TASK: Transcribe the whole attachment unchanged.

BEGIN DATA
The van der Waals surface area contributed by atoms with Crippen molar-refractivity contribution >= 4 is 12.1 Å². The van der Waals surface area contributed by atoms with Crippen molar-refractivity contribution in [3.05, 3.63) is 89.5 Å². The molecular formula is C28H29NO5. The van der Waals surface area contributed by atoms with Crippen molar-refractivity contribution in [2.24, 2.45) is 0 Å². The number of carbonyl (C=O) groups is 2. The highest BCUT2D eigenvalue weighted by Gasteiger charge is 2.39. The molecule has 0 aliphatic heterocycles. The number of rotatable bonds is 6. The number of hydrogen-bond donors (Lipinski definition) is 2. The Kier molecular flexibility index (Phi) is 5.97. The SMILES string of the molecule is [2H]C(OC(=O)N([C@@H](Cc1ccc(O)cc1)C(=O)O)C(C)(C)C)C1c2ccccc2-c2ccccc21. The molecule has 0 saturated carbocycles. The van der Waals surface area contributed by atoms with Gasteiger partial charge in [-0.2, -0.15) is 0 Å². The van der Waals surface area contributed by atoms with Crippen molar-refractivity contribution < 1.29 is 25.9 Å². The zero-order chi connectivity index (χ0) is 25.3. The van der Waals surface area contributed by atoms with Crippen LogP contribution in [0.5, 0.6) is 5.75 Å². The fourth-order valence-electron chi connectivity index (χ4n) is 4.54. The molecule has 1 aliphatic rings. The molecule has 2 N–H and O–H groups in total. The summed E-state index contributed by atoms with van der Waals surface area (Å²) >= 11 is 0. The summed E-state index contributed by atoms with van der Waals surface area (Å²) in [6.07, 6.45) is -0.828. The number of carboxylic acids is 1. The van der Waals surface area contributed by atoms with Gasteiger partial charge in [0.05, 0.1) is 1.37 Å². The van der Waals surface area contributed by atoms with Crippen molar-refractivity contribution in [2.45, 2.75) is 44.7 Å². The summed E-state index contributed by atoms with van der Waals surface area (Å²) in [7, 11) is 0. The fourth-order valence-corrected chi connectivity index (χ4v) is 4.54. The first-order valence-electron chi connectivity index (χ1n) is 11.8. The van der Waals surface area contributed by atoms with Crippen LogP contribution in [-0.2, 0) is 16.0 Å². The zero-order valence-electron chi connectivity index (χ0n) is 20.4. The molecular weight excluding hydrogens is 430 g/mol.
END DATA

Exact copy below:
The van der Waals surface area contributed by atoms with Crippen molar-refractivity contribution >= 4 is 12.1 Å². The van der Waals surface area contributed by atoms with Crippen molar-refractivity contribution in [3.05, 3.63) is 89.5 Å². The molecular formula is C28H29NO5. The van der Waals surface area contributed by atoms with Crippen molar-refractivity contribution in [2.24, 2.45) is 0 Å². The number of carbonyl (C=O) groups is 2. The highest BCUT2D eigenvalue weighted by Gasteiger charge is 2.39. The molecule has 0 aliphatic heterocycles. The number of rotatable bonds is 6. The number of hydrogen-bond donors (Lipinski definition) is 2. The Kier molecular flexibility index (Phi) is 5.97. The SMILES string of the molecule is [2H]C(OC(=O)N([C@@H](Cc1ccc(O)cc1)C(=O)O)C(C)(C)C)C1c2ccccc2-c2ccccc21. The molecule has 0 saturated carbocycles. The van der Waals surface area contributed by atoms with Gasteiger partial charge in [-0.2, -0.15) is 0 Å². The van der Waals surface area contributed by atoms with Crippen molar-refractivity contribution < 1.29 is 25.9 Å². The zero-order chi connectivity index (χ0) is 25.3. The van der Waals surface area contributed by atoms with Crippen LogP contribution in [0.5, 0.6) is 5.75 Å². The fourth-order valence-electron chi connectivity index (χ4n) is 4.54. The molecule has 1 aliphatic rings. The molecule has 2 N–H and O–H groups in total. The summed E-state index contributed by atoms with van der Waals surface area (Å²) >= 11 is 0. The summed E-state index contributed by atoms with van der Waals surface area (Å²) in [6.07, 6.45) is -0.828. The number of carboxylic acids is 1. The van der Waals surface area contributed by atoms with Gasteiger partial charge in [0.05, 0.1) is 1.37 Å². The van der Waals surface area contributed by atoms with Crippen molar-refractivity contribution in [2.45, 2.75) is 44.7 Å². The summed E-state index contributed by atoms with van der Waals surface area (Å²) in [7, 11) is 0. The fourth-order valence-corrected chi connectivity index (χ4v) is 4.54. The first-order valence-electron chi connectivity index (χ1n) is 11.8. The van der Waals surface area contributed by atoms with Crippen LogP contribution in [-0.2, 0) is 16.0 Å². The zero-order valence-electron chi connectivity index (χ0n) is 20.4. The molecular weight excluding hydrogens is 430 g/mol.